Furthermore, it proposes amendments to Sections 354 & 354D of IPC redefining the offences of outraging of modesty, sexual harassment, criminal intent to disrobe, voyeurism and stalking have been modified to the extent that the sex of the perpetrator of the offence and the victim is irrelevant. This Bill proposes to make the offences listed under sections 376A, 376C & 376D gender-neutral as well. Apart from this, the appropriate sections of the Code of Criminal Procedure, 1873 and Indian Evidence Act, 1872 are to be amended to include the new proposed Section.
The bill has been under scrutiny for having drafting errors and being ambiguous on the definition of ‘modesty’ and ‘consent’ along with it being unclear on what constitutes an “unwelcomed actionable threat”. Apart from the vague terminology, the essence of the Bill is directed to revolutionize the offence of sexual assault by making it void of gender bias.
The current social movement for transgender rights and gender-neutral rights brings forward the heterosexuality of the legal framework and legitimization of social hostility towards gender nonconformity in India. Even though recent amendments have brought about important changes in the existing laws as a response to the growing public opinion demanding more stringent anti-rape laws but they remain heavily gender-biased. The proposed 2019 amendment seeks to revolutionize sexual assault laws and change the human perspective and provide a new dimension to the definition of rape keeping mind the current scenario of the country where men and people belong to the transgender have equal access to justice by enacting appropriate legislation to safeguard their interest against sexual assault.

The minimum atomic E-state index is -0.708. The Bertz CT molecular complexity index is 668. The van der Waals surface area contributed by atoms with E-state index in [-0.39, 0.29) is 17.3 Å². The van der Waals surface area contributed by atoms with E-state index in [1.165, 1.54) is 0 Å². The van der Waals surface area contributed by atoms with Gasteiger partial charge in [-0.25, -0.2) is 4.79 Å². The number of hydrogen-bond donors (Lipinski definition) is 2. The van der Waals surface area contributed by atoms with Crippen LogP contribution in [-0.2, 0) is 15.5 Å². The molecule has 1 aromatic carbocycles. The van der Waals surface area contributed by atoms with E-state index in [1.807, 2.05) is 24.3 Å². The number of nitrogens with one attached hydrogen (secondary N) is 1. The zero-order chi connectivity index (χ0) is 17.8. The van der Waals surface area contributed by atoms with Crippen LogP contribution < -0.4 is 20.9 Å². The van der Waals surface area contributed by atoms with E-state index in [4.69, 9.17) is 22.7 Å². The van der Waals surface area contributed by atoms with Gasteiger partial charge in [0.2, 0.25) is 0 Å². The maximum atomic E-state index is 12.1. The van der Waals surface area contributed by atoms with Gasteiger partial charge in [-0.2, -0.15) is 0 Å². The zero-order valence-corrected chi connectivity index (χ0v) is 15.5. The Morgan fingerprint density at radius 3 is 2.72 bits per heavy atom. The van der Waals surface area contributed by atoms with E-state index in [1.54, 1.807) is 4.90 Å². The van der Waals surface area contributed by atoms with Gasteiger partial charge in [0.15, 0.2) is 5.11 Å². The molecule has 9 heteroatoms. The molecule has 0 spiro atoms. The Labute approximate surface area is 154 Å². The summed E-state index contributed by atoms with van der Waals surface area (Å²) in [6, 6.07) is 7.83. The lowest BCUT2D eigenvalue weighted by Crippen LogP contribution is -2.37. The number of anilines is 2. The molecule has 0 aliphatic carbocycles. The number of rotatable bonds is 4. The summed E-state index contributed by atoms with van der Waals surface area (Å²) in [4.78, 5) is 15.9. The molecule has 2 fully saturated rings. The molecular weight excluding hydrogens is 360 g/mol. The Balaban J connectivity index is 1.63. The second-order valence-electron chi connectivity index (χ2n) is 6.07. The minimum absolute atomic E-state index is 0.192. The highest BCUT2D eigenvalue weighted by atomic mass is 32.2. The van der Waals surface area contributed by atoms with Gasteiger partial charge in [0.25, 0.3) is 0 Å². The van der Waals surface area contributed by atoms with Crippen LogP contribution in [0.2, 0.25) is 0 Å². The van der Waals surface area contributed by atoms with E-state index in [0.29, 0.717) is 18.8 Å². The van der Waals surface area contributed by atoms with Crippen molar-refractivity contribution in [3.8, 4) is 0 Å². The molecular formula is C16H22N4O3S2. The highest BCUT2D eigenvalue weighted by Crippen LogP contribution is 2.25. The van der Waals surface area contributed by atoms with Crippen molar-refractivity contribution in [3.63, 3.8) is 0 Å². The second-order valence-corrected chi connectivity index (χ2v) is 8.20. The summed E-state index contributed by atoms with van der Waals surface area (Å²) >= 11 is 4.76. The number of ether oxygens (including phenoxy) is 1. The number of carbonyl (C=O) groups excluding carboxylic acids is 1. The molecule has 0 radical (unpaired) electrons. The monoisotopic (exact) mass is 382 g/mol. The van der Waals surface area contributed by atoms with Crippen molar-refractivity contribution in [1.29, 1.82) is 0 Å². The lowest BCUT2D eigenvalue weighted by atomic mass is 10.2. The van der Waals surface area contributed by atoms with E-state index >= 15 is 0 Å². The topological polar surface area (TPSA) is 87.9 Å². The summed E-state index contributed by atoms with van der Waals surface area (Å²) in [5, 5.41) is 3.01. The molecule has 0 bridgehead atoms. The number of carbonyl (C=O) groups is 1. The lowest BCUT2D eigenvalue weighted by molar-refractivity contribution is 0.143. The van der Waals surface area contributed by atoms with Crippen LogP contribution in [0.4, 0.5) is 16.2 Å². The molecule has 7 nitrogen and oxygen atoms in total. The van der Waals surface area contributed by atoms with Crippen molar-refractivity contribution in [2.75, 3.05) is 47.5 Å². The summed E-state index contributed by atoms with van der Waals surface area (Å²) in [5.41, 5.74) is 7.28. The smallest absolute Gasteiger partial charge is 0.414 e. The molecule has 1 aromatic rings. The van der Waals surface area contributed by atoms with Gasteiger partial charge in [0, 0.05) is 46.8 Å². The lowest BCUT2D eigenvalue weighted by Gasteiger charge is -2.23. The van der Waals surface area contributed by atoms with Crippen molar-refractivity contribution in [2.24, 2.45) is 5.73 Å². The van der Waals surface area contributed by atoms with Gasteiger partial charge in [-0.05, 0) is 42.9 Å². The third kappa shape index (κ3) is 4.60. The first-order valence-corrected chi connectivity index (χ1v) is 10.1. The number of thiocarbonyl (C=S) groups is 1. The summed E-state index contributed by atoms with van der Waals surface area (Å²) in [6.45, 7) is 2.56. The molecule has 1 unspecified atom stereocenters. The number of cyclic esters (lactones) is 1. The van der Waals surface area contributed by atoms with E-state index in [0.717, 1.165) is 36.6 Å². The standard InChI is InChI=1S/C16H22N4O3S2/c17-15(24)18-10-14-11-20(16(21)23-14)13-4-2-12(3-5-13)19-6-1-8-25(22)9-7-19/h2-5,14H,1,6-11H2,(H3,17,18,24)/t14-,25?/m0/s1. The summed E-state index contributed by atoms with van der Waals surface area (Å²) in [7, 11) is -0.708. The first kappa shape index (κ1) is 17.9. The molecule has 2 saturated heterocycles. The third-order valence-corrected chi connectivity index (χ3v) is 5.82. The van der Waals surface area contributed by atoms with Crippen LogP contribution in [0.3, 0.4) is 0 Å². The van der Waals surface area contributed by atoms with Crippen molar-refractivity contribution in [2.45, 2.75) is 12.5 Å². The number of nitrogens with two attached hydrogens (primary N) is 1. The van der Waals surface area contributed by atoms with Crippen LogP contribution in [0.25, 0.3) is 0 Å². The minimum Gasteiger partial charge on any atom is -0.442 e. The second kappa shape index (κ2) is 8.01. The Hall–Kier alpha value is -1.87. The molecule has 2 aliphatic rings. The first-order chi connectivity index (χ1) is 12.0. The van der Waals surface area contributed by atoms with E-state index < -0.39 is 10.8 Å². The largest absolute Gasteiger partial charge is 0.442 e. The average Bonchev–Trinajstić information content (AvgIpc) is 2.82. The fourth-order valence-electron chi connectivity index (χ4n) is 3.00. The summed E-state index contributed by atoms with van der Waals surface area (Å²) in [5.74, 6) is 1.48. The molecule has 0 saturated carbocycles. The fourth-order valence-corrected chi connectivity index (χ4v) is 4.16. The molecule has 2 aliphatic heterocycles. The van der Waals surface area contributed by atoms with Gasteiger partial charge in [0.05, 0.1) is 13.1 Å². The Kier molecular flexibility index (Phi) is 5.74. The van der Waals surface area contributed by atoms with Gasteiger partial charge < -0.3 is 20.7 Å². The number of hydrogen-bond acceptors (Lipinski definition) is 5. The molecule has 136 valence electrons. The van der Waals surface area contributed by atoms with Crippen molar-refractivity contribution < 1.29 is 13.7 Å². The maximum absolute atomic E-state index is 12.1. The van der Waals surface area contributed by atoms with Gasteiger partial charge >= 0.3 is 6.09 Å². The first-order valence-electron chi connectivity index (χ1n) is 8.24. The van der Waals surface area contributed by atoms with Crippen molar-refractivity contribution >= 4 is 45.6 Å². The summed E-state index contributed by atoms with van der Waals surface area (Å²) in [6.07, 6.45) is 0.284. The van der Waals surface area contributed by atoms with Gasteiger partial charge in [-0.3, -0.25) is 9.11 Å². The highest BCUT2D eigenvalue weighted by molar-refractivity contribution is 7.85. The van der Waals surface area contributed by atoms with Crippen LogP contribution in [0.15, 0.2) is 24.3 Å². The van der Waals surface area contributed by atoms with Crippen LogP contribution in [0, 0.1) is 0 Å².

About the authors
Tonoya Ghose and Shanjit Thokchom are 5th year students pursing B.A.LLb from Calcutta University.